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Sign Language

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Sign language utilizes many parts of the body in addition to the hands.  Use your face to communicate feelings, questions, degree, etc.

 

Use gestures or pantomine to act out your message when you don't know the signs or when it would be quicker or more effective to 

do so. 

 

Think in terms of concepts, not words.  Often different signs are used when the word is the same but the concept is different.

 

Above all, know your listener.  Deaf people vary widely in their degree of hearing loss, ability to lipread, amount of education, age of onset, type of education, reading level, amount of contact with hearing people, intelligence, experiences, etc...

 

When you are signing, ask yourself if you are signing to teach or to communicate.  For example, during a session in therapy you may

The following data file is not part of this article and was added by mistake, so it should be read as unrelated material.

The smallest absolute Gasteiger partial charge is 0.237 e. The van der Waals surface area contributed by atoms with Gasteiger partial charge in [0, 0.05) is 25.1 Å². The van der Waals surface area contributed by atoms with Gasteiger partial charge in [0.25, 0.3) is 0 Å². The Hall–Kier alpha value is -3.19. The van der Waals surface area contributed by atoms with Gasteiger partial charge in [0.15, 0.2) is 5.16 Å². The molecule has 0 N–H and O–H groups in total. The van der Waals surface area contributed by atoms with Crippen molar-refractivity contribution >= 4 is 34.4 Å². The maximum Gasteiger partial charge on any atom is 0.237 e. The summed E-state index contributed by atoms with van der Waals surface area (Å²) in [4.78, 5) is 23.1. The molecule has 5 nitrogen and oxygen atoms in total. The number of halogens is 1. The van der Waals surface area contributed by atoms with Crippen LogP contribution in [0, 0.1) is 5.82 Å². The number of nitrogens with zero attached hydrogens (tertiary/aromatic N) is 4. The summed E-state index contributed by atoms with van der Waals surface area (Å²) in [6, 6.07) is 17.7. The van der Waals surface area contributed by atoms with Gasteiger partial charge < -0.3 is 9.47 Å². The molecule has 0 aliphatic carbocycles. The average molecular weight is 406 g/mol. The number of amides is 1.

wish to sign every word in the correct order with the correct ending.  However, if you are later signing to convey information or just to converse it will probably be easier on the other person if you shorten and simplify your sentences.

 

EX:        Teacher:  I am happy to see you.

               Communicate:  Happy to see you.

 

Force yourself to sign even if you feel uncomfortable.  Deaf people are usually delighted when you make the effort to learn and they will

be ever so patient with you (much more than the teacher who tried to get them to talk for so many years).

 

Ask Dr. Susan